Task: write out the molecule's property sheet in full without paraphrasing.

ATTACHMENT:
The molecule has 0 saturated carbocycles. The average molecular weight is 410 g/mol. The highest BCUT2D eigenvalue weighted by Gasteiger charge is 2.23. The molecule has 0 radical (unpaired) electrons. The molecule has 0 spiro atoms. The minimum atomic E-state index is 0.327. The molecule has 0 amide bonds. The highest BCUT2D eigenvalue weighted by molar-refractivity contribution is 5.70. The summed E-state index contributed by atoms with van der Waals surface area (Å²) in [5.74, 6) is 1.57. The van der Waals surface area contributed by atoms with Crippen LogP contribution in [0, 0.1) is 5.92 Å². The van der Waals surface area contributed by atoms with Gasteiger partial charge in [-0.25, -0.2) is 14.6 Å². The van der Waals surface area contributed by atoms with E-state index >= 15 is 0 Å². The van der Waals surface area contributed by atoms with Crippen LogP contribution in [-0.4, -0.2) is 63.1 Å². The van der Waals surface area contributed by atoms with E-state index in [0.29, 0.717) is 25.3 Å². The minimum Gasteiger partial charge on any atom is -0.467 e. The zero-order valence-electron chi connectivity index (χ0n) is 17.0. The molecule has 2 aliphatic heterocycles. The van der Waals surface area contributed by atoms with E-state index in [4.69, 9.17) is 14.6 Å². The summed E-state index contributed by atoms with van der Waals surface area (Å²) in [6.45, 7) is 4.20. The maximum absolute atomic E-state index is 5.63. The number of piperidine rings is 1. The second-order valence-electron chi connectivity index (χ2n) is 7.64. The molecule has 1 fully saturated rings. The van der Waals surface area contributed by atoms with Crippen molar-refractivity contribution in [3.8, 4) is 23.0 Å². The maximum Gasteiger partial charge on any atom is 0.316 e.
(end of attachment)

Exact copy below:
The molecule has 0 saturated carbocycles. The average molecular weight is 410 g/mol. The highest BCUT2D eigenvalue weighted by Gasteiger charge is 2.23. The molecule has 0 radical (unpaired) electrons. The molecule has 0 spiro atoms. The minimum atomic E-state index is 0.327. The molecule has 0 amide bonds. The highest BCUT2D eigenvalue weighted by molar-refractivity contribution is 5.70. The summed E-state index contributed by atoms with van der Waals surface area (Å²) in [5.74, 6) is 1.57. The van der Waals surface area contributed by atoms with Crippen LogP contribution in [0, 0.1) is 5.92 Å². The van der Waals surface area contributed by atoms with Gasteiger partial charge in [-0.25, -0.2) is 14.6 Å². The van der Waals surface area contributed by atoms with E-state index >= 15 is 0 Å². The van der Waals surface area contributed by atoms with Crippen LogP contribution in [-0.4, -0.2) is 63.1 Å². The van der Waals surface area contributed by atoms with E-state index in [0.29, 0.717) is 25.3 Å². The minimum Gasteiger partial charge on any atom is -0.467 e. The zero-order valence-electron chi connectivity index (χ0n) is 17.0. The molecule has 2 aliphatic heterocycles. The van der Waals surface area contributed by atoms with E-state index in [4.69, 9.17) is 14.6 Å². The summed E-state index contributed by atoms with van der Waals surface area (Å²) in [6.45, 7) is 4.20. The maximum absolute atomic E-state index is 5.63. The number of piperidine rings is 1. The second-order valence-electron chi connectivity index (χ2n) is 7.64. The molecule has 1 fully saturated rings. The van der Waals surface area contributed by atoms with Crippen molar-refractivity contribution in [3.8, 4) is 23.0 Å². The maximum Gasteiger partial charge on any atom is 0.316 e.